Bump Stock Ban – Compliance May Be an Issue

 In 2nd Amendment

The Justice Department has created a Bump Stock ban, ruling that they are not legal to sell or possess and people must turn them in prior to March, 2019. It’s a total reversal of their 2012 decision that said bump stocks could not be regulated without Congressional action because they are not machine guns. There has been no Congressional action.  How will they enforce such a regulation? Good question.

ONE person used bump stocks in a mass shooting situation. ONE. No other mass shooter has used such a device. This is a terrible precedent, and enforcement is going to be nearly impossible. Will people who own bump stocks actually turn them in? They came to this decision after a period of waiting in which 35,000 people responded to the proposal for a bump stock ban.

“No amount of infringement upon the civil rights of America will stop homicidal maniacs from carrying out their wishes.” Bryan Melchior to Fox News

Lawsuits will be filed against this action.

USA Today wrote (emphasis mine),

Justice Department officials, who issued the ban Tuesday, said owners of the cheap plastic accessories that can make off-the-shelf semiautomatic rifles fire almost as rapidly as a machine gun will have 90 days to either turn them over to federal agents or to melt, shred or crush them. Those who don’t face the threat of criminal penalties.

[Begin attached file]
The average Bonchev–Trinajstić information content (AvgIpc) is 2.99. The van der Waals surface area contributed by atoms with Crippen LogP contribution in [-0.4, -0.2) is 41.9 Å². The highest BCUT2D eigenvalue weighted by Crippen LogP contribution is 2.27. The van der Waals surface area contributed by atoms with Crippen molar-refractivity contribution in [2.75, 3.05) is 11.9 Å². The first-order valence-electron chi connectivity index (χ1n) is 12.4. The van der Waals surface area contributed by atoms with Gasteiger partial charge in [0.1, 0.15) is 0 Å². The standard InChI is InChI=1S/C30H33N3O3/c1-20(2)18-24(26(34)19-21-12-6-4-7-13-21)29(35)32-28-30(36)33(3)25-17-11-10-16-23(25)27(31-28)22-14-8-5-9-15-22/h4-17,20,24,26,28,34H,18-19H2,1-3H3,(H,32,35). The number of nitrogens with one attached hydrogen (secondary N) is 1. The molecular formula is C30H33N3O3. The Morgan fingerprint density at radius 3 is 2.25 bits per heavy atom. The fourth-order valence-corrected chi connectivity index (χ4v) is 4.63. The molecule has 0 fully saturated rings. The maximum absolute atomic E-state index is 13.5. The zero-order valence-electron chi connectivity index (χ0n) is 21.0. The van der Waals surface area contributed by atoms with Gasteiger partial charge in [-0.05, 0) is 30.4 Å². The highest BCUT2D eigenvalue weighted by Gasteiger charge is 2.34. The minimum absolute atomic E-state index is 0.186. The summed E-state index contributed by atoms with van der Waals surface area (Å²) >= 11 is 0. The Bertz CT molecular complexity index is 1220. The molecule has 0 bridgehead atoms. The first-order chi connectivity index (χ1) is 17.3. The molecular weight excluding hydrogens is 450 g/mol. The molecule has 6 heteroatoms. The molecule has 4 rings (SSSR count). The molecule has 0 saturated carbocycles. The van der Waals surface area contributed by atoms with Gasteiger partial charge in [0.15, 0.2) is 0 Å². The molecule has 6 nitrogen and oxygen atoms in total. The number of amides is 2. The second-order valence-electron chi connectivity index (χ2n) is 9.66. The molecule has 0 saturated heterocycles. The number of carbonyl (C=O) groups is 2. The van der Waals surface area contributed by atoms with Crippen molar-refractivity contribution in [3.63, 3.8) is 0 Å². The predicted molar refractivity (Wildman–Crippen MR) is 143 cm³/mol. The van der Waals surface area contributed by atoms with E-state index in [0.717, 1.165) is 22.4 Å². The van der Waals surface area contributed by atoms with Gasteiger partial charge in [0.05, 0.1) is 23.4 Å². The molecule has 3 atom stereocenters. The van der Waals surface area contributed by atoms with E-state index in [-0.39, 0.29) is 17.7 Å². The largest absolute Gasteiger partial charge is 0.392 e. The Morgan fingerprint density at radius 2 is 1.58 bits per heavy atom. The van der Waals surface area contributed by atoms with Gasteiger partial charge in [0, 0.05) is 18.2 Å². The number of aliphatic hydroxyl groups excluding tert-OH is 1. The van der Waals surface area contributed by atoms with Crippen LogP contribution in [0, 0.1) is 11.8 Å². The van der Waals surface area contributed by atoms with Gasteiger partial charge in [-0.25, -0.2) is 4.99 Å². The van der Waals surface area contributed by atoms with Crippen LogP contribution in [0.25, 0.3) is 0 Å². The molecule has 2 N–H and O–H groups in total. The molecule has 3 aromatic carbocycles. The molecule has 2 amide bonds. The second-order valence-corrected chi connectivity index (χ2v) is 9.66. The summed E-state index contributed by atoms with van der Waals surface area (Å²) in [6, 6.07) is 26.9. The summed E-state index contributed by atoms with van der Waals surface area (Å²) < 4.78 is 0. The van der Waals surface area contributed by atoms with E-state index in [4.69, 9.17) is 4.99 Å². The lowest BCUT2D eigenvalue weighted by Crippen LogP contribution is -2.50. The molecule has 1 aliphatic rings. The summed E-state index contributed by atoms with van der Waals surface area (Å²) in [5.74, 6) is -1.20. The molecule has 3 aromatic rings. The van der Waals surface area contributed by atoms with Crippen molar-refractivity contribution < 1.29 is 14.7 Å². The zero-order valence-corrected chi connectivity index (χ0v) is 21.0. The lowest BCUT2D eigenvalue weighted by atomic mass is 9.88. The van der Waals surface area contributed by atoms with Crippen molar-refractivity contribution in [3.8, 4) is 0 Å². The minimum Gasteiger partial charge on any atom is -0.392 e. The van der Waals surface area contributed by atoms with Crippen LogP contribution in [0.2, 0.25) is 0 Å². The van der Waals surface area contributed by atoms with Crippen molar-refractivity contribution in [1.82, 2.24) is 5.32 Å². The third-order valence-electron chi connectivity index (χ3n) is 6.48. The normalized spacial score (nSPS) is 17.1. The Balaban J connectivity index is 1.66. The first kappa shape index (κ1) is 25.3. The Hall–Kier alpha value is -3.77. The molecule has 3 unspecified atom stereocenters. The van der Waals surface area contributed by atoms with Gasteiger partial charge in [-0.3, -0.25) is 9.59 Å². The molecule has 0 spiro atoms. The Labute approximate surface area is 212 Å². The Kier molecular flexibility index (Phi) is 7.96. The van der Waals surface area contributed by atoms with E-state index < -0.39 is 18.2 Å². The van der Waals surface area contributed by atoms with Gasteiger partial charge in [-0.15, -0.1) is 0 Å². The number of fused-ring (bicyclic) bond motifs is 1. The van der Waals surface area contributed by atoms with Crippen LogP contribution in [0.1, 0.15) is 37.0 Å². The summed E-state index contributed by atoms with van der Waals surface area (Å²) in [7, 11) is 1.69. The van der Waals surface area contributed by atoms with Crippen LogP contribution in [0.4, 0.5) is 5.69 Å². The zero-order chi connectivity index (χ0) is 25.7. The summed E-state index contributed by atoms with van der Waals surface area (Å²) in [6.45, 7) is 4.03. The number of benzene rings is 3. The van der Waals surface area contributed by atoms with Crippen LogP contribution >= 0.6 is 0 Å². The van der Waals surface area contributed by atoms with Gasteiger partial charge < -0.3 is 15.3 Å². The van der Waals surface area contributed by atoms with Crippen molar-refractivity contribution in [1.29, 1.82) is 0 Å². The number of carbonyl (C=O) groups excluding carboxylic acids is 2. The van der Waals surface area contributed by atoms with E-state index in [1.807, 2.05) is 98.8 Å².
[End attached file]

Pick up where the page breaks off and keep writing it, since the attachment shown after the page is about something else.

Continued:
Both gun owners and advocates of tougher restrictions questioned its effectiveness. Because officials had long taken the view that the stocks weren’t covered by federal gun laws, their sales weren’t tracked and the government has no way to determine who owns one.

Some states and cities acted more swiftly to ban the devices on their own, but they’ve had little success getting people to surrender them. In Massachusetts, the first state to impose a ban, only a handful of the devices have been surrendered to state police. In Denver, where a citywide ban passed in January carrying a fine and jail time, police reported zero surrenders.

The fact is, the government didn’t track them. So whether or not people actually turn them in or “melt or crush them” is going to be a mute point. And it is unlikely that law enforcement has any desire, or even the manpower, to go door to door to confiscate them. Likely they will have to rely on people to rat them out or if they are accidently found during other calls for service.

It is ineffective, and doesn’t take into account the mental state of the owners. Because of one person they have chosen to create a nearly impossible enforcement situation, not to mention take a huge run at destroying the Second Amendment. Sorry, Mr. President, we don’t stand with you on this one.

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